NEW YORK, (TheStreet) -- Steve Jobs, the gadget guru who led Apple (AAPL), transformed movie animation and introduced the Macintosh, the iPod, the iPhone and the iPad tablet died Wednesday at the age of 56.
A Silicon Valley native who dropped out of college to follow his interest in technology and hone an uncanny talent for aesthetics, Jobs became known as an uncompromising visionary who led Apple to be the highest valued company in the world.
Jobs was the defining influence on Apple's rise, fall and phoenix-like rebirth. Known for his black mock-turtleneck and his "one more thing" on-stage product introductions, Jobs became the personality, the pitchman and the prophet for his company.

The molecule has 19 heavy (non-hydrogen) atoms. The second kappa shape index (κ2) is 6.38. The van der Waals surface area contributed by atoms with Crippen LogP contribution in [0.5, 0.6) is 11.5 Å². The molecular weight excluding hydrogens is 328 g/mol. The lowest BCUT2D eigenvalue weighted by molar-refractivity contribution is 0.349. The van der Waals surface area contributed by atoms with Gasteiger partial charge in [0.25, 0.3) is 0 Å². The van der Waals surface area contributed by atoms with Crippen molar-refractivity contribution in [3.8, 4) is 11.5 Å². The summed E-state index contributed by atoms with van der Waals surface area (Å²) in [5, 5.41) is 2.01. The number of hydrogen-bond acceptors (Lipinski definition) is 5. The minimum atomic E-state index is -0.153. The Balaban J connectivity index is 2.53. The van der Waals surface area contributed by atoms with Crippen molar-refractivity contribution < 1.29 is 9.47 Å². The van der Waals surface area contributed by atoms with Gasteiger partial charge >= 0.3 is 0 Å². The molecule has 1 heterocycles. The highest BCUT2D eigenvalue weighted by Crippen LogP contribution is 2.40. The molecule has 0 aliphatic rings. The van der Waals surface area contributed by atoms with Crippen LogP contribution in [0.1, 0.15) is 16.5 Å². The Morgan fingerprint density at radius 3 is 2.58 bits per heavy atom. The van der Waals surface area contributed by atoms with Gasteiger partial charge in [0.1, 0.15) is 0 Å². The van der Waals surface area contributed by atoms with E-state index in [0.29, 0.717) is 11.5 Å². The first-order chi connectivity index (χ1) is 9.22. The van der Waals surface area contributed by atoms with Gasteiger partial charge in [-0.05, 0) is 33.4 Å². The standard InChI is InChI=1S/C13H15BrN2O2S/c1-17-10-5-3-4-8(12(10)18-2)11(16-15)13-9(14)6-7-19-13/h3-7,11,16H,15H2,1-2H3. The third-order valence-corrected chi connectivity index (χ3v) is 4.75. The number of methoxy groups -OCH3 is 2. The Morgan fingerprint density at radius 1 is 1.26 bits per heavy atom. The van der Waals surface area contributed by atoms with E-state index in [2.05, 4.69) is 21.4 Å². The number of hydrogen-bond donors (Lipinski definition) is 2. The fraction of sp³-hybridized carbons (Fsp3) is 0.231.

"Jobs and his team have made Apple the primal force in shaping consumers' technology-driven 'way of life,'" wrote JPMorgan analyst Mark Moskowitz in a recent research note.Though Jobs' health had been an overriding public concern in recent years, the last decade of his life was an astonishingly productive and successful period for Apple. The stock rose 4,300% over the past 10 years as Apple sold millions of iconic new devices, and more than a 10 billion downloads on iTunes. But time ran out for Jobs. In his resignation letter in August, Jobs said "that day has come" and handed the CEO job to his operations chief Tim Cook. The move came during his third medical leave since being diagnosed with pancreatic cancer in 2004. Apple and Jobs treated his health issues as a private matter. Jobs didn't go public with his cancer diagnosis until 2005 when he revealed the lessons of that story in a speech to Stanford graduates. "Remembering that I'll be dead soon is the most important tool I've ever encountered to help me make the big choices in life," Jobs said during his speech. Steven Paul Jobs, 56, was born on Feb. 24, 1955 in San Francisco. The child of two grad students, Joanne Schieble and a Syrian named Abdulfattah Jandali, he was adopted as an infant by Paul and Clara Jobs. He was raised in Cupertino, Calif., where he based Apple.
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